Finely woven, brightly colored hats, customarily featuring a square crown, four sides, and four pointed tips, are most frequently associated with two ancient cultures of the Andes: the Wari and the Tiwanaku. The Wari Empire dominated the south-central highlands and the west coastal regions of what is now Peru from 500–1000 A.D. The Tiwanaku occupied the altiplano (high plain) directly south of Wari-populated areas around the same time, including territory now part of the modern country of Bolivia. The cultures not only developed and flourished as contemporaries, but also occupied adjacent lands for nearly four centuries. A Wari ceremonial center called Cerro Baúl was located a mere five miles from Tiwanaku-settled fields in the Moquegua Valley of Peru. The two cultures likely encountered each other at Cerro Baúl and elsewhere, but the nature of these interactions remains largely unknown.
Four-cornered hats from both the Wari and the Tiwanaku were made from camelid fibers carefully prepared into yarns and expertly dyed. Artists from the two cultures also employed similar geometric designs (primarily diamonds, crosses, and stepped triangles), and stylized images representing plants and zoomorphic forms such as long-legged birds and llamas with wings on their backs. The Wari and the Tiwanaku visual programs, comparable in design and pattern, suggest that they shared primary icons and a common religious foundation. A staffed deity with winged attendants frequently appears in the iconography of both cultures. Despite these parallels, scholars believe that the Wari and the Tiwanaku had distinct and separate socio-political practices, particularly in regards to governance and site building.
Although they shared certain technological traditions, such as complex tapestry weaving and knotting techniques, the Wari and the Tiwanaku utilized significantly different construction methods to create four-cornered hats. Wari artists typically fashioned the top and corner peaks as separate parts and later assembled them together. Tiwanaku artists generally knotted from the top down, starting with the top and four peaks, to create a single piece. In addition, four-cornered hats knotted with pile have largely been discovered at Wari sites, while those knotted without pile have been found in Tiwanaku burials. Through these variances, scholars have been able to attribute individual works to one group or the other.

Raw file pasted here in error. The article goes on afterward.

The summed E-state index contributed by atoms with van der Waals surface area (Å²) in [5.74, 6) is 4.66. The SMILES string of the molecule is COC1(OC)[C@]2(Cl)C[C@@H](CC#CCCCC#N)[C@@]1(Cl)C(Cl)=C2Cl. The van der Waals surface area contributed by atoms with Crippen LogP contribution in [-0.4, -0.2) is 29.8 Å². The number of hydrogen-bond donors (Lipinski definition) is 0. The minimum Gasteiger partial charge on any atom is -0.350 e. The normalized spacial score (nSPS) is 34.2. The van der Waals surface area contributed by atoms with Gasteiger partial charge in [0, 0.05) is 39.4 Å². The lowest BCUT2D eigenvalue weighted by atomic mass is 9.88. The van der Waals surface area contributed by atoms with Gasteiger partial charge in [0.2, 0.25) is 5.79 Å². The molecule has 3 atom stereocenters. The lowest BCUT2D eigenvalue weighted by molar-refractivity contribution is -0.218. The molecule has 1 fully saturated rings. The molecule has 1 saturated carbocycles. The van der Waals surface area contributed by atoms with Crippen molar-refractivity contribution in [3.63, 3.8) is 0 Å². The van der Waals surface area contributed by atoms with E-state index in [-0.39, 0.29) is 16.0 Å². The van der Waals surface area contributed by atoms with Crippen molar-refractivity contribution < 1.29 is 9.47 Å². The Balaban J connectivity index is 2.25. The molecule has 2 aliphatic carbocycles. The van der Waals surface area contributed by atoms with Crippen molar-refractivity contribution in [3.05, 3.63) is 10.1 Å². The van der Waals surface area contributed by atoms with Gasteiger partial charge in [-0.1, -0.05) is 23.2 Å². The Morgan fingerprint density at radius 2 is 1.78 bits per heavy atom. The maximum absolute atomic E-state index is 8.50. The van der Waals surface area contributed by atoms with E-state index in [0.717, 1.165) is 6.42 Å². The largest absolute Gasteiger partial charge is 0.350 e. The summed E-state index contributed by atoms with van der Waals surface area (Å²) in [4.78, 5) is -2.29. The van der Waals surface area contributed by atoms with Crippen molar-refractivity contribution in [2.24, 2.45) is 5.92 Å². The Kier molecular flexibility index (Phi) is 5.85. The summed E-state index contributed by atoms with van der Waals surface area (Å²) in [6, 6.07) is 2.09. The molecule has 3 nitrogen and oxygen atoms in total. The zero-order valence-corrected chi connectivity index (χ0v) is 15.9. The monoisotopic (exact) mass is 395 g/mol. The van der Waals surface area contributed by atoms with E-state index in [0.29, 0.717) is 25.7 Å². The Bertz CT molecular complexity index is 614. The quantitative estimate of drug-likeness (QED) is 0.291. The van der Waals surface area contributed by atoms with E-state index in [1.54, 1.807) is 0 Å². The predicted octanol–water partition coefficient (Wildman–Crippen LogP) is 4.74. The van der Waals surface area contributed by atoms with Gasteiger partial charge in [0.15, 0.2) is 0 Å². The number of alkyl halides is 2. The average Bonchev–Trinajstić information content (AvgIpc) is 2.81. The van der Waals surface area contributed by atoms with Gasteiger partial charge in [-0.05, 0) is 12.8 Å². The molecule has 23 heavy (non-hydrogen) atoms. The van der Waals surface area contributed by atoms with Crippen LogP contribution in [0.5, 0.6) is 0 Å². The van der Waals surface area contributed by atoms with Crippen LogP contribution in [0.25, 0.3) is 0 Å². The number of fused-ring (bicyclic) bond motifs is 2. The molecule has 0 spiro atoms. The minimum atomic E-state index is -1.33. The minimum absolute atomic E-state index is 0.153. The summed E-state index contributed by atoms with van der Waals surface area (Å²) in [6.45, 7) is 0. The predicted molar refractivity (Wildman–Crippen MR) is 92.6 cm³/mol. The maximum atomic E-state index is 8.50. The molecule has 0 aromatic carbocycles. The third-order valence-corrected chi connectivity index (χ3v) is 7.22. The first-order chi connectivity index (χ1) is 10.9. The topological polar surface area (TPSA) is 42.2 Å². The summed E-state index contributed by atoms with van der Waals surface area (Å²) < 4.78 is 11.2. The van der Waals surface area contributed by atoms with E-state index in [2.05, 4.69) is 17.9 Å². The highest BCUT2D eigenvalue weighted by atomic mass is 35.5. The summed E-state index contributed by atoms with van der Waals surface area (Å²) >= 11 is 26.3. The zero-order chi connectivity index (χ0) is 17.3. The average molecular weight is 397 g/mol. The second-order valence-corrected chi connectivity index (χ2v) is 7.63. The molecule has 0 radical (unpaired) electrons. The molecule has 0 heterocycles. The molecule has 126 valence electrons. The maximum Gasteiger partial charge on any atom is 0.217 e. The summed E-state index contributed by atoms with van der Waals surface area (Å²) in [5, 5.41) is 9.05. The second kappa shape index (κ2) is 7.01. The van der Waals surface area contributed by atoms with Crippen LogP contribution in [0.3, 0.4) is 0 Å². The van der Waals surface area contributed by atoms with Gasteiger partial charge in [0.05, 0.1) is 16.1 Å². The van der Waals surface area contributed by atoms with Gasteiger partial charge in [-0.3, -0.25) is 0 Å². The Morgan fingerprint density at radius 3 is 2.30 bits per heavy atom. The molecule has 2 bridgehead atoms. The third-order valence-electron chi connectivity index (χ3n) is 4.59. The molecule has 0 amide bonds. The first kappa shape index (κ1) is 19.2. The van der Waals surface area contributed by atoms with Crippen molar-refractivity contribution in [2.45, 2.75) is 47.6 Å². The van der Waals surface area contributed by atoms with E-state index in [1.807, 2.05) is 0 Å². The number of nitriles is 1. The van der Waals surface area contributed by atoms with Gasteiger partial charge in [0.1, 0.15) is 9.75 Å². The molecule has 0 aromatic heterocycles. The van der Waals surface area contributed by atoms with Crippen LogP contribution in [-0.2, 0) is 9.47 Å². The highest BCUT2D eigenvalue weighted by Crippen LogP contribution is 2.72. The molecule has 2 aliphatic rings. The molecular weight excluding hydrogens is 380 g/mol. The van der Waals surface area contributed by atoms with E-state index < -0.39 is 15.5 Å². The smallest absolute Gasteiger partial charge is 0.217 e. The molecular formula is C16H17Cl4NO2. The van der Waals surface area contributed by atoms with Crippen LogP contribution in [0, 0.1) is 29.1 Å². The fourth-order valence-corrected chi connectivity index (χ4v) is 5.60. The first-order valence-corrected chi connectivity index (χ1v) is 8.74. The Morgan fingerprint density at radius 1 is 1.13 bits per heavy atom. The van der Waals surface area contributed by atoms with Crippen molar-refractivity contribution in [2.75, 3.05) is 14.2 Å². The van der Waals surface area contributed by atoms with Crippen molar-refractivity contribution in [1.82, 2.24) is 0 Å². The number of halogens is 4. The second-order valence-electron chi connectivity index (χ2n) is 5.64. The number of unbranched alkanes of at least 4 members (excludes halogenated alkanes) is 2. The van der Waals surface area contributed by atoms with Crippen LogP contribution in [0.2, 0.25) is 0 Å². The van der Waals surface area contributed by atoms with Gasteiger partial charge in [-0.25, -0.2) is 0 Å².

Four-cornered hats, although found in burial sites as funerary offerings, have also been discovered with signs of repeated and general use, such as worn edges, ancient mends, and stains of hair oil. In Wari and Tiwanaku societies, four-cornered hats were likely worn by high-ranking men as symbols of power and status, both in life and in death. Figures wearing four-cornered hats are frequently depicted on ceramics from both cultures, worn alongside other elite regalia including elaborate textiles, featherworks, and beaded collars.
Ji Mary Seo
Lifchez-Stronach Curatorial Intern, 2018
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